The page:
TFS – the New Great Southern?
A company that specializes in short selling (Glaucus Investments) has issued a Research Report about the sandalwood producer TFS. The effect of the Report is that TFS has characteristics of a Ponzi Scheme and that it is a matter of time until it fails.
What interested me about the Report is its assertion that TFS will be the latest in a long line of MIS schemes to fail – as it says: TFS is one of the last remaining publicly-listed agricultural Managed Investment Schemes (“MIS”), a dangerous Australian investment structure beset by bankruptcies, investor losses and fraud. Other notable Australian agri-businesses which relied heavily on MIS investors such as Timbercorp, Great Southern, Environinvest, Palandri Wines, Arafura Pearls, Australian Bight Abalone and Forestry Enterprises Australia, collapsed amid allegations of fraud , misleading marketing or Ponzi-like behaviour. The collapse of these MIS companies resulted in over AU$ 2 billion in aggregate losses, mostly suffered by Australian investors. A least a couple more could be added to the list – Willmott Forests and The Rewards Group.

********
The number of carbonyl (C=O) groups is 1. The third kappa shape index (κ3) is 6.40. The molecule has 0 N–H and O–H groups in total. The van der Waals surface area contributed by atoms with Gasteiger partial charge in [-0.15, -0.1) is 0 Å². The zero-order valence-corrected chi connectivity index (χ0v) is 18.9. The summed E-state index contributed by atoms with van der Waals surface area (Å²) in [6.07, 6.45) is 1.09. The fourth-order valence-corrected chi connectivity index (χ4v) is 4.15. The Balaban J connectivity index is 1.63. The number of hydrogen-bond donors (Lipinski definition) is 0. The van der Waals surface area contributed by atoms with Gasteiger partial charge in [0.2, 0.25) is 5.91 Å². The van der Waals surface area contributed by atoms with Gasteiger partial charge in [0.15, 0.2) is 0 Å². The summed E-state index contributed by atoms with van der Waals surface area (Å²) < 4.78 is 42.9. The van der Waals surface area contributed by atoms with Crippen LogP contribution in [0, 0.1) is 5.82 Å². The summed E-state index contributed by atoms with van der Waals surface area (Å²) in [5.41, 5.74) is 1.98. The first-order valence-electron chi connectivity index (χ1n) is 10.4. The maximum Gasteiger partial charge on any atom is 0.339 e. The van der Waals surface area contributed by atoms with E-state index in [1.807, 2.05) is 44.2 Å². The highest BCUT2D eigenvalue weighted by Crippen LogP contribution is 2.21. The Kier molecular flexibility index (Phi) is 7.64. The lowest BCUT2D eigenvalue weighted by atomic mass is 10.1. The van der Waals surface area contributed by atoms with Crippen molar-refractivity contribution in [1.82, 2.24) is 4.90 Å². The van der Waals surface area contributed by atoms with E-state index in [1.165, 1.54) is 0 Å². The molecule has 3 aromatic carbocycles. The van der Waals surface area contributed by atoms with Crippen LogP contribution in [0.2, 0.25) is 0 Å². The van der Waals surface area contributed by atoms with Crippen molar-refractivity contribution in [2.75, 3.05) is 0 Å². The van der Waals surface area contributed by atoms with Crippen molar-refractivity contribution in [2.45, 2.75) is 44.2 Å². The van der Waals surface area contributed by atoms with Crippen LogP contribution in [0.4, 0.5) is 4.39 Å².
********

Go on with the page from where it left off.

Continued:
I don’t know whether the Report is correct in what it says about TFS. However, from a financial planning perspective I wonder why financial planners recommended it to their clients. The particular issue being that investors in schemes operated by TFS are required to make an initial payment plus substantial yearly payments in circumstances where a return would not be received for 15-20 years. There is obviously a huge amount of risk (that derives from multiple sources – the most obvious being uncertainty about what the price of sandalwood will be in 20 years time) in investing in such a scheme such that the number of clients where this investment was appropriate must be very small. Moreover, there can’t be that many clients where a structure whereby they pay substantial fees each year in the hope that they will receive a return on their investment in 15-20 years time, would be appropriate.
In thinking about suitability for clients an issue that needs to be kept in mind is that TFS paid a 7% up front commission to financial planners who recommended its products to their clients and it paid an additional 7% of the substantial yearly fees that must be paid by the client. I suggest that this is the place to start in thinking about why this investment was sold to clients of financial planners.